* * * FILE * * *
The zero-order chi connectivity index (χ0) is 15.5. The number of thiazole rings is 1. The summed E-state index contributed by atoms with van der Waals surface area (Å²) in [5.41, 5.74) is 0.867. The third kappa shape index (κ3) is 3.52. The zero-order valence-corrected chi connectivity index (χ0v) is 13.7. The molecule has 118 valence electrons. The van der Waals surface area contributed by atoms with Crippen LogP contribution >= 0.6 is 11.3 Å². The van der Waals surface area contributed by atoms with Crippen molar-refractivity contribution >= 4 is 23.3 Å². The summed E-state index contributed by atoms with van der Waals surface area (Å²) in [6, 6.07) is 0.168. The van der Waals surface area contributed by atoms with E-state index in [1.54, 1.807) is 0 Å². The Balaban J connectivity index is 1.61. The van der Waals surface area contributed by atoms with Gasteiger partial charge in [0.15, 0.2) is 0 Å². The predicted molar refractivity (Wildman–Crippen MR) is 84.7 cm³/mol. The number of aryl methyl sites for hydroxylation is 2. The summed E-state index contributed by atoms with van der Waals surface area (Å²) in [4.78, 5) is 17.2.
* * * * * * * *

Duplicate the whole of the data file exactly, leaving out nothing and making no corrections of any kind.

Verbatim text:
The zero-order chi connectivity index (χ0) is 15.5. The number of thiazole rings is 1. The summed E-state index contributed by atoms with van der Waals surface area (Å²) in [5.41, 5.74) is 0.867. The third kappa shape index (κ3) is 3.52. The zero-order valence-corrected chi connectivity index (χ0v) is 13.7. The molecule has 118 valence electrons. The van der Waals surface area contributed by atoms with Crippen LogP contribution >= 0.6 is 11.3 Å². The van der Waals surface area contributed by atoms with Crippen molar-refractivity contribution >= 4 is 23.3 Å². The summed E-state index contributed by atoms with van der Waals surface area (Å²) in [6, 6.07) is 0.168. The van der Waals surface area contributed by atoms with E-state index in [1.54, 1.807) is 0 Å². The Balaban J connectivity index is 1.61. The van der Waals surface area contributed by atoms with Gasteiger partial charge in [0.15, 0.2) is 0 Å². The predicted molar refractivity (Wildman–Crippen MR) is 84.7 cm³/mol. The number of aryl methyl sites for hydroxylation is 2. The summed E-state index contributed by atoms with van der Waals surface area (Å²) in [4.78, 5) is 17.2.